In this fascinating work, Scott Soames offers a new conception of the relationship between linguistic meaning and assertions made by utterances. He gives meanings of proper names and natural kind predicates and explains their use in attitude ascriptions. He also demonstrates the irrelevance of rigid designation in understanding why theoretical identities containing such predicates are necessary, if true.
Readership: Students and scholars of linguistics, philosophy, cognitive science and semiotics.
Scott Soames, Professor of Philosophy, Princeton University
"This book makes a serious and original contribution to revising and progressing Kripke's semantic programme." - The Philosophical Quarterly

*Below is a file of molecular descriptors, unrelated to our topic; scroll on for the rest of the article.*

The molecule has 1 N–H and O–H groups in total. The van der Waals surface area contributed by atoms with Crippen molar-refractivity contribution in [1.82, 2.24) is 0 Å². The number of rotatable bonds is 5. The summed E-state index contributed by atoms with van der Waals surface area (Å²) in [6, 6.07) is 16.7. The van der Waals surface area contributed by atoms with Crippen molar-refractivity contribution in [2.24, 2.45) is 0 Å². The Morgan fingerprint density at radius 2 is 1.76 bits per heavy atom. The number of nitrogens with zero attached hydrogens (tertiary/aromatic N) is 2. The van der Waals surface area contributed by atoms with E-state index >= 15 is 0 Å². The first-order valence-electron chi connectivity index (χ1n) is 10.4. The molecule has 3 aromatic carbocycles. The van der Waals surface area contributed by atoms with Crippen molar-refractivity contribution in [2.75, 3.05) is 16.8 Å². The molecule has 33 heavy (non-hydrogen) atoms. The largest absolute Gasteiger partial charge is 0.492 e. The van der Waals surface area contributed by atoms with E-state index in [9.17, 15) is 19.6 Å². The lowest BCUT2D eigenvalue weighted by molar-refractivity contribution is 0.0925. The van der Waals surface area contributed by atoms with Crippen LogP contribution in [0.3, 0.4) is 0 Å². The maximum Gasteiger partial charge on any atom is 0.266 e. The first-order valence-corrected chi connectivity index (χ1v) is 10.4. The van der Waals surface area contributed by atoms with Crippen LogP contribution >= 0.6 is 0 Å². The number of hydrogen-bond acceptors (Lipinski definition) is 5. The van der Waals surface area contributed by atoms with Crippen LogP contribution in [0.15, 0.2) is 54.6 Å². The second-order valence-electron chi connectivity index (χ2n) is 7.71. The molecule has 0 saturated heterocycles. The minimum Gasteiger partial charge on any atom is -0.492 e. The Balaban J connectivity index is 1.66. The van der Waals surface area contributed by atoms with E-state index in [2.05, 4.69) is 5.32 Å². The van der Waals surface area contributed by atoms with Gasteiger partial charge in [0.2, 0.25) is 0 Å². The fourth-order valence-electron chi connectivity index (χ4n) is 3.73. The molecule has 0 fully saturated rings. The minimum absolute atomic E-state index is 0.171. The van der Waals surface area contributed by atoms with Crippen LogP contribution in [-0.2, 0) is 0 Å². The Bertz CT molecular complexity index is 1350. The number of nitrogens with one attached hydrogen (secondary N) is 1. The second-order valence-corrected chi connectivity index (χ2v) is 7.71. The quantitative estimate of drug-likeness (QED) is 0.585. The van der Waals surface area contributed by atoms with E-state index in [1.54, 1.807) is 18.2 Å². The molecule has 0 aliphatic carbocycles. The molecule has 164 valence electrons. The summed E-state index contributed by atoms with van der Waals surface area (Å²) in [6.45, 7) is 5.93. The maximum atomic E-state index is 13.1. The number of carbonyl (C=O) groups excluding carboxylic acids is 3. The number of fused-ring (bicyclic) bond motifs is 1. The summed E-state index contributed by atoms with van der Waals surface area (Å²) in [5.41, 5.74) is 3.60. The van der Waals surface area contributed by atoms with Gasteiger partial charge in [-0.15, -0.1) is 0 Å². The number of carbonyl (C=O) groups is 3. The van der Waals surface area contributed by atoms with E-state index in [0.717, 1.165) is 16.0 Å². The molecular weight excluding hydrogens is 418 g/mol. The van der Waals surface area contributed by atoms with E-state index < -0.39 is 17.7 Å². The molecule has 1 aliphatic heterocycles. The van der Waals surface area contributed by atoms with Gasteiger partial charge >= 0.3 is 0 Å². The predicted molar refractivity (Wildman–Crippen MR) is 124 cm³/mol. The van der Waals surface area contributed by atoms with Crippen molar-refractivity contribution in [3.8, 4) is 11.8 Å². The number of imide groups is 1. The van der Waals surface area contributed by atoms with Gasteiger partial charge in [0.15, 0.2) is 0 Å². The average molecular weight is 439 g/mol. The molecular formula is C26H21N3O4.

"Soames has written an excellent book that contains a wealth of interesting and insightful material, including a strong case in favour of his Millian-Russellian theory. His book should be mandatory reading for all advocates and critics of Millianism, and for all semanticists interested in proper names, attitude ascriptions, and kind terms. I strongly recommend it." - Linguistics and Philosophy
"This excellent book is aptly titled ... Soames touches on a wide variety of semantic topics, all of which he treats with his characteristically high degree of clarity,
depth, and precision. Anyone who is interested in the semantic issues raised by Naming and Necessity, or in more recent work on proper names, attitude ascriptions, and natural kind terms, will find this book indispensable." - Linguistics and Philosophy